Higher education executives set the tone for an institution’s brand through their social media presence. Sixty-three percent of higher ed execs believe a social media presence is fundamental to an institution’s strategic planning and fulfillment of its mission according to Education Dive. Our free report, Examining Twitter Influence of Campus Executives, is a collaboration with Dr. Josie Ahlquist that explores the digital presence of campus executives.
The report analyzes six months of tweets from 196 higher education institution presidents and vice presidents to understand how they use Twitter and what influences their online impact. Dr. Kent Ingle, the president of Southeastern University, is one of the executives in our report. Dr. Ingle and his communication staff work closely on their approach to Twitter and their overall social media strategy, and they were kind enough to answer a few of our questions.
How do you develop your social media strategy?
Our approach to social media is all about consistency. We’ve found the best return on our efforts comes when we just approach it with the goal of publishing a post every day. So our strategy stems from that goal.
Who does the planning?
It’s a collaborative process between the Office of the President, the Office of Communication, and partnerships with some outside vendors. Together, we identify key issues to comment on and outline potential “on-brand” expressive tweets for each day. We try to keep ourselves nimble so we’re able to talk to current issues, while maintaining our consistency goal.
Who manages the social content day-to-day?
For Twitter specifically, Dr. Ingle generates a daily expressive tweet himself based on recommendations from the creative teams. If there is a story happening on the news cycle or something else to promote, such as a blog or podcast, the team generates concepts for Dr. Ingle, who sends the tweet himself based on the recommendations he receives. That one tweet becomes the cornerstone that is recycled on other social media outlets, so we get the maximum return on all content.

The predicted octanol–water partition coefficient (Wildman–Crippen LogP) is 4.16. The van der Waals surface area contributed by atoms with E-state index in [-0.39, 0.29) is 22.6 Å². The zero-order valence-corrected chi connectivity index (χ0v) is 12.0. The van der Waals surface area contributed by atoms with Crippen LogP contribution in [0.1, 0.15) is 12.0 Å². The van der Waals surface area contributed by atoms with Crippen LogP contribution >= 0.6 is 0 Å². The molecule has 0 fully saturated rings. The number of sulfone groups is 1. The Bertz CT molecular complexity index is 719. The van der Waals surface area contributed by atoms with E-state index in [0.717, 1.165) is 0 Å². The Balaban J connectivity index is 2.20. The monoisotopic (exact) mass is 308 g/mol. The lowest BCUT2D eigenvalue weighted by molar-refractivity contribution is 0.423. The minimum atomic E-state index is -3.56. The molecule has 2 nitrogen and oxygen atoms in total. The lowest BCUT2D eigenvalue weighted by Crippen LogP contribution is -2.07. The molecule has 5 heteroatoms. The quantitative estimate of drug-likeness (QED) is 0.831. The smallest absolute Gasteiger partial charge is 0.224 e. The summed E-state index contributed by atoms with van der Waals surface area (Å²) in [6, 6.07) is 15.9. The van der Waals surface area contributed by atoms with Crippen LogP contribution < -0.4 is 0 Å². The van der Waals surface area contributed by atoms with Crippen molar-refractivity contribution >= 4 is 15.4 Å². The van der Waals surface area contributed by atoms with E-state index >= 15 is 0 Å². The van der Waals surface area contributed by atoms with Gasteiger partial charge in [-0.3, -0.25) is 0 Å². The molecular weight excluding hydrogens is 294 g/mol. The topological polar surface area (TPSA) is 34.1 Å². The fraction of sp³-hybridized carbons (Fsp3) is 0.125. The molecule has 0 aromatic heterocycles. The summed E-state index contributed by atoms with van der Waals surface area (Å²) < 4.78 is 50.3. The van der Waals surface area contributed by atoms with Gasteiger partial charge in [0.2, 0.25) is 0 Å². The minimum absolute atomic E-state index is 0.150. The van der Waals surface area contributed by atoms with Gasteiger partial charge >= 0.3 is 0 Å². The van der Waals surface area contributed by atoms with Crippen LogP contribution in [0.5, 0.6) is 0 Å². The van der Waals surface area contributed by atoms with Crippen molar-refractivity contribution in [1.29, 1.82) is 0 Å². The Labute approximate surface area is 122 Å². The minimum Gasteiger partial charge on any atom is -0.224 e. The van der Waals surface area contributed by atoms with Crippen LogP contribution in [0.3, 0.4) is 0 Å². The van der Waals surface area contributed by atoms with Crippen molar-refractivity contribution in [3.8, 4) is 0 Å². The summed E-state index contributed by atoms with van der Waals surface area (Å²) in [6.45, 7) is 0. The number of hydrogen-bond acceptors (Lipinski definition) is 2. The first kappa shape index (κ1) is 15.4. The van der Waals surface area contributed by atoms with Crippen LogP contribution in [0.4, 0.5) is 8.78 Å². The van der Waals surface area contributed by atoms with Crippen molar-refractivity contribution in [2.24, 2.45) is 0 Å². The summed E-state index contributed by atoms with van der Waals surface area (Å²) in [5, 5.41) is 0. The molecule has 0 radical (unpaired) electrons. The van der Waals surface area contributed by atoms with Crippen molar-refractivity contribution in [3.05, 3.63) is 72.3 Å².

Education is the beginning of a transformation in your life. You must be dedicated to a lifetime of learning. The more you learn, the better informed you will be to recognize problems and generate solutions.— Kent Ingle (@kentingle) May 30, 2019
Report Insights: Among the eight content themes we identified in executive social media content, the expressive theme was the third most common type of content represented in our sample. Expressive content shares encouragement, inspiration, and motivation during times when students and the community may need it. Dr. Ingle’s expressive tweets show his encouragement and support of his campus and community.
What does your planning look like?
We typically take a piece of pillar content, such as a blog or column by Dr. Ingle, and mine it for potential on-brand expressive tweets. We also have a calendar of content from our partners who help us manage the website and podcasts—so we create tweets ahead of time that correspond with these needs.
Do you do any type of social listening?
Our partners handle a lot of the data analysis, utilizing multiple platforms such as HubSpot and Gloo to understand the relevant issues for our audience.
What content type do you get the most engagement from?